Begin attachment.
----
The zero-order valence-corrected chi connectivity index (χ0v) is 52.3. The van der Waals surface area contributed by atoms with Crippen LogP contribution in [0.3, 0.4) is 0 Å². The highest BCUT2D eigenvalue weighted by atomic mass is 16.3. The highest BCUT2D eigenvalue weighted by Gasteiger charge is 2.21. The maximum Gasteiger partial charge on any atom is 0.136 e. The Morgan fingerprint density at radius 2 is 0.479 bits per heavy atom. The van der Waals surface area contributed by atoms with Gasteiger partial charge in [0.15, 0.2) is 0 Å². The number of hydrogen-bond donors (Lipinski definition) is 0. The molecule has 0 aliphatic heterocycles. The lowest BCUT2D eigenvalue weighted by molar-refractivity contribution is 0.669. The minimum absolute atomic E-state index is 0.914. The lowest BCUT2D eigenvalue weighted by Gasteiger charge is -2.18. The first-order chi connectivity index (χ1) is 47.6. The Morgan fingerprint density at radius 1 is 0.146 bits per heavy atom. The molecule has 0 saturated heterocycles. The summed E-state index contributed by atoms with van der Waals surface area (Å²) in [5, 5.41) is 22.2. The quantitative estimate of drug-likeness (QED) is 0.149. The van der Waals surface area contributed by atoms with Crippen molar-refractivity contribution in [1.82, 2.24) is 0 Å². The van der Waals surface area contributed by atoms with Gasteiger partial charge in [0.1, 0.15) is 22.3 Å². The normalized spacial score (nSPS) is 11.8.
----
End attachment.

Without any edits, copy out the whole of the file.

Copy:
The zero-order valence-corrected chi connectivity index (χ0v) is 52.3. The van der Waals surface area contributed by atoms with Crippen LogP contribution in [0.3, 0.4) is 0 Å². The highest BCUT2D eigenvalue weighted by atomic mass is 16.3. The highest BCUT2D eigenvalue weighted by Gasteiger charge is 2.21. The maximum Gasteiger partial charge on any atom is 0.136 e. The Morgan fingerprint density at radius 2 is 0.479 bits per heavy atom. The van der Waals surface area contributed by atoms with Gasteiger partial charge in [0.15, 0.2) is 0 Å². The number of hydrogen-bond donors (Lipinski definition) is 0. The molecule has 0 aliphatic heterocycles. The lowest BCUT2D eigenvalue weighted by molar-refractivity contribution is 0.669. The minimum absolute atomic E-state index is 0.914. The lowest BCUT2D eigenvalue weighted by Gasteiger charge is -2.18. The first-order chi connectivity index (χ1) is 47.6. The Morgan fingerprint density at radius 1 is 0.146 bits per heavy atom. The molecule has 0 saturated heterocycles. The summed E-state index contributed by atoms with van der Waals surface area (Å²) in [5, 5.41) is 22.2. The quantitative estimate of drug-likeness (QED) is 0.149. The van der Waals surface area contributed by atoms with Crippen molar-refractivity contribution in [1.82, 2.24) is 0 Å². The van der Waals surface area contributed by atoms with Gasteiger partial charge in [0.1, 0.15) is 22.3 Å². The normalized spacial score (nSPS) is 11.8.